Room: Karl Dean Ballroom B1
Purpose: Real-time target localization using fast volumetric ultrasound (4D-US) is being increasingly investigated for motion compensation. New 4D-US systems with matrix arrays can achieve much higher framerates than mechanical 3D probes. In this study, three current systems with streaming capabilities were assessed regarding their suitability for real-time tracking tasks.
Methods: Maximum volume sizes, volumetric framerates and image quality metrics were compared for a GE Vivid7 dimension (3V probe), a GE Vivid E95 (4V) and a Philips Epiq7 (X6-1) at similar settings. As an indicator for spatial resolution, the mean full width at half maximum (FWHM) was measured in a commercial wire phantom in each direction (0.2mm wire diameter). The speckle signal-to-noise ratio (SSNR) and the contrast-to-noise ratio (CNR) were measured in a calibration phantom with a spherical target and in an abdominal phantom.
Results: At 150mm depth, the Vivid7 covered a maximum area of 122x84mmÂ² (azimuth, elevation) at 13.8Hz. For a similar size, E95 acquired at 20.9Hz and Epiq7 at 8Hz. Set to maximum, the area increased to 266x266mmÂ² at 3Hz for E95 and to 294x290mmÂ² at 2Hz for Epiq7. The mean FWHM in the smaller volumes was 2.8mm (E95), 3.0mm (Epiq7) and 3.1mm (Vivid7), which increased to 3.1mm (E95) and 3.4mm (Epiq7) for maximum volume sizes. The Epiq7 had superior SSNR values throughout all experiments, leading to smoother homogenous regions compared to E95 or Vivid7 volumes. In contrast, CNR was target-dependent. In the kidney tumor, CNR was higher for E95 and Vivid7 while Epiq7 had higher CNR in the spherical target.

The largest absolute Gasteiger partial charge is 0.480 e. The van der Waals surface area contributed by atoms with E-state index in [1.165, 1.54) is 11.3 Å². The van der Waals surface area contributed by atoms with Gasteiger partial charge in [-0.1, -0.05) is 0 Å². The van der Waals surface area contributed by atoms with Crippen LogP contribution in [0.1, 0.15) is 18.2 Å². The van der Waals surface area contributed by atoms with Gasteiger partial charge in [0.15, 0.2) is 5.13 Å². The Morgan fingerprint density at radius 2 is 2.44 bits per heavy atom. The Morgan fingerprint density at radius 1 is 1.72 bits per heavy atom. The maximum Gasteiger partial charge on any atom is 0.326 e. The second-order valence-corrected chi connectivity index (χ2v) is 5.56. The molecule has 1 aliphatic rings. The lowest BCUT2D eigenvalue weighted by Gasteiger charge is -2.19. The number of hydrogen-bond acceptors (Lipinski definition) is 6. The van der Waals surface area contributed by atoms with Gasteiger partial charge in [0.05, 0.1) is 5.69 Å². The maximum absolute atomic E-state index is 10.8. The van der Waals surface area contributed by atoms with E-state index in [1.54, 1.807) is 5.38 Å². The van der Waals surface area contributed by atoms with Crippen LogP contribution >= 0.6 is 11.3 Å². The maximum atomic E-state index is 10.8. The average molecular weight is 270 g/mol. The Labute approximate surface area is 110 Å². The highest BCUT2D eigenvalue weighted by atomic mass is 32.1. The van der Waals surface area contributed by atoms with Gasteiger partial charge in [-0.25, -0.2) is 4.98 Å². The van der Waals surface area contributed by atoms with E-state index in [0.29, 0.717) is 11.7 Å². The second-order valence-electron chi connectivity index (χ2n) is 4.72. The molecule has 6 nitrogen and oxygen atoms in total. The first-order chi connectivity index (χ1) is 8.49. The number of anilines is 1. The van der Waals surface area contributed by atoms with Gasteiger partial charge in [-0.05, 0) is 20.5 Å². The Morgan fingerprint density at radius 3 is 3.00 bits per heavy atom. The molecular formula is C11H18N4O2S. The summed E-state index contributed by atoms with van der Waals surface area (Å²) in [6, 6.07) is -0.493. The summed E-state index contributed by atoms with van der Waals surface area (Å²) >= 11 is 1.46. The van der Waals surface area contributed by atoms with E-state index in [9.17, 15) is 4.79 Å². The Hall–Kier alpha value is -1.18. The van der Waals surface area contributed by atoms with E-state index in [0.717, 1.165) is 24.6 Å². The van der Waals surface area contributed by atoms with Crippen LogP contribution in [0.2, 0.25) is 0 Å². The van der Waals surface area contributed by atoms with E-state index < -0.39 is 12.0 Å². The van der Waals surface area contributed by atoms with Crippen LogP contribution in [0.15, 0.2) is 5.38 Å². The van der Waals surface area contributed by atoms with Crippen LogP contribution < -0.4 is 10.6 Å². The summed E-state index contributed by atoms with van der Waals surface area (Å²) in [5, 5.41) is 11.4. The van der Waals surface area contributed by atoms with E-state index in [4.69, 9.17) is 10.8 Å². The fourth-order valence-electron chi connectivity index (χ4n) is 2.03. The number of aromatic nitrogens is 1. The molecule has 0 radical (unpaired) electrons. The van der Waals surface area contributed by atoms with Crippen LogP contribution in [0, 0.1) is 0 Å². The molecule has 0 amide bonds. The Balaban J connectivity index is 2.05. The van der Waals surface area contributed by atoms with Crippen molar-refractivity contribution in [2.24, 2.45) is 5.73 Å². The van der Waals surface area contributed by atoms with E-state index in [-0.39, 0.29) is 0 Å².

Conclusion: All three 4D-US systems achieved higher framerates than the currently available commercial solution, with newer systems (E95, Epiq7) covering larger volumes. While the E95 showed the highest spatiotemporal resolution, the Epiq7 had superior SSNR. Their individual strengths will be further investigated in tracking experiments and in-vivo.
Funding Support, Disclosures, and Conflict of Interest: Research supported by the German Federal Ministry of Education and Research (grant no. 13GW0228B), the German Federal Ministry of Economy (grant no. ZF4109402BZ6), the German Research Foundation (grant no. ER 817/1-1) and the Ministry of Economic Affairs, Employment, Transport and Technology of Schleswig-Holstein.